Rubinius Ruby language variant gets an upgrade

Improvements offered in debugging, memory usage, and performance

By , InfoWorld |  Development, Rubinius, Ruby

Rubinius, an implementation of the Ruby programming language featuring enhancements for JIT (Just In Time) compilation and garbage collection, is being upgraded Friday, gaining improvements in debugging, memory usage, and performance.

Version 1.1 of Rubinius was released by Rubinius developers and is accessible at the Rubinius Web page. Rubinius is an open source project.

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"We're really fast under unique workloads" such as numerical performance applications, said Evan Phoenix, lead Rubinius developer at Rubinius at Engine Yard, which also employs lead developers for JRuby, a version of Ruby for the Java Virtual Machine.

"Rubinius is much easier to use in terms of its startup [than JRuby]," Phoenix said in an interview on Friday. "It's much more lightweight than JRuby can be. We've got better memory utilization overall."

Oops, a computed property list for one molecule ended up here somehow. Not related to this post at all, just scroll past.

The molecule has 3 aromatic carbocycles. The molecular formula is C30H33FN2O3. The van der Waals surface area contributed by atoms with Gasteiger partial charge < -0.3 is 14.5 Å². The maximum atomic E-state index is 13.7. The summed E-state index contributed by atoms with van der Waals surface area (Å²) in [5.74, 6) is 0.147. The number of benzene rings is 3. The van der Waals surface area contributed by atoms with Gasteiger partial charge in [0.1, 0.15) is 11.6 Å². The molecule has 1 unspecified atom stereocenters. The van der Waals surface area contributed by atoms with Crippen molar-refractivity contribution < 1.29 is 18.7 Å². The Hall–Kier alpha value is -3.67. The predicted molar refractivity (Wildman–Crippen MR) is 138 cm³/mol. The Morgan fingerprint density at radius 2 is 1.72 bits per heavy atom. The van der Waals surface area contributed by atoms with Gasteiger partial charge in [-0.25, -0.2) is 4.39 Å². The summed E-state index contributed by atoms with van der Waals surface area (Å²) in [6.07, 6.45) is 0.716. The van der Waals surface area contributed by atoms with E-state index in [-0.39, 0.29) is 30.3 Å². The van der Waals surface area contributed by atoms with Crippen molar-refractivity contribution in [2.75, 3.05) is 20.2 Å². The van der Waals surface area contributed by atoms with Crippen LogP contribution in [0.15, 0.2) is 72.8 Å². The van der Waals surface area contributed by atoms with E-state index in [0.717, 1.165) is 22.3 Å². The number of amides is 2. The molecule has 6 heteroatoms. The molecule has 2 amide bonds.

Written in C++, the Rubinius bytecode virtual machine incorporates LLVM (Low Level Virtual Machine) bytecode to machine code. The bytecode compiler and most core classes are written in pure Ruby.

Features of 1.1 include a debugger API and reference CLI (Command Line Interface).  Although a debugger is provided, developers also can write their own debugger with version 1.1. "When we first did the first release, we didn't have a good debugger story for people to use," Phoenix said. This situation is corrected in Rubinius 1.1.

Developers can integrate their debuggers with IDEs. Aslo, a heap dump memory debugging tool is featured for writing out contents of a program, enabling analysis for bugs.

Performance improvements are featured, such as boosts involving for the Array#pack and String#unpack methods for converting data. "We spent a lot of time on this release improving those," said Phoenix.

Memory usage is improved via instance variable packing. Developers to do not have to declare how classes are going to work for memory purposes.


Originally published on InfoWorld |  Click here to read the original story.
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